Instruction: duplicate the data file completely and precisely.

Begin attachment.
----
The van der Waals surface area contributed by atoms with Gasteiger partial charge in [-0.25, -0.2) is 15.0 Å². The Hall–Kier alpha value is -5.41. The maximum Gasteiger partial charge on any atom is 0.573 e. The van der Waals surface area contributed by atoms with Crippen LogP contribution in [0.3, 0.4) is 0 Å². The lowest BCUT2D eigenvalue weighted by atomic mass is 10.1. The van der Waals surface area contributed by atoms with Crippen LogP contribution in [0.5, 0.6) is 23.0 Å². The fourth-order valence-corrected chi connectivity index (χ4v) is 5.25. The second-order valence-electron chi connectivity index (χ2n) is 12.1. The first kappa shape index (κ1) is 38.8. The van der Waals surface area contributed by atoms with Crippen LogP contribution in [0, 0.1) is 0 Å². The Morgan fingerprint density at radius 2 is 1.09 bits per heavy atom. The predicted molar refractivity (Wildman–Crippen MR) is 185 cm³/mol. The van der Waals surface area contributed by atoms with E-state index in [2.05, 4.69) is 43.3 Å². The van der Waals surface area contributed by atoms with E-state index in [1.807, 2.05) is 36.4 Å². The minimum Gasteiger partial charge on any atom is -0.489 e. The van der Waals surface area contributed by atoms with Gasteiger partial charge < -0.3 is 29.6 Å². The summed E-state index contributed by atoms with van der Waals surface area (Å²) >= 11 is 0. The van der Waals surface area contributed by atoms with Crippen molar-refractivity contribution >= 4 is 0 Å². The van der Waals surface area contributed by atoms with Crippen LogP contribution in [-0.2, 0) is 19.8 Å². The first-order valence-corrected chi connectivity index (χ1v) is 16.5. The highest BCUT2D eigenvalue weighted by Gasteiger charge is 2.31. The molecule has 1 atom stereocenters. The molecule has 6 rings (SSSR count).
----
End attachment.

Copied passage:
The van der Waals surface area contributed by atoms with Gasteiger partial charge in [-0.25, -0.2) is 15.0 Å². The Hall–Kier alpha value is -5.41. The maximum Gasteiger partial charge on any atom is 0.573 e. The van der Waals surface area contributed by atoms with Crippen LogP contribution in [0.3, 0.4) is 0 Å². The lowest BCUT2D eigenvalue weighted by atomic mass is 10.1. The van der Waals surface area contributed by atoms with Crippen LogP contribution in [0.5, 0.6) is 23.0 Å². The fourth-order valence-corrected chi connectivity index (χ4v) is 5.25. The second-order valence-electron chi connectivity index (χ2n) is 12.1. The first kappa shape index (κ1) is 38.8. The van der Waals surface area contributed by atoms with Crippen LogP contribution in [0, 0.1) is 0 Å². The Morgan fingerprint density at radius 2 is 1.09 bits per heavy atom. The predicted molar refractivity (Wildman–Crippen MR) is 185 cm³/mol. The van der Waals surface area contributed by atoms with E-state index in [2.05, 4.69) is 43.3 Å². The van der Waals surface area contributed by atoms with E-state index in [1.807, 2.05) is 36.4 Å². The minimum Gasteiger partial charge on any atom is -0.489 e. The van der Waals surface area contributed by atoms with Gasteiger partial charge < -0.3 is 29.6 Å². The summed E-state index contributed by atoms with van der Waals surface area (Å²) >= 11 is 0. The van der Waals surface area contributed by atoms with Crippen molar-refractivity contribution >= 4 is 0 Å². The van der Waals surface area contributed by atoms with Crippen LogP contribution in [-0.2, 0) is 19.8 Å². The first-order valence-corrected chi connectivity index (χ1v) is 16.5. The highest BCUT2D eigenvalue weighted by Gasteiger charge is 2.31. The molecule has 1 atom stereocenters. The molecule has 6 rings (SSSR count).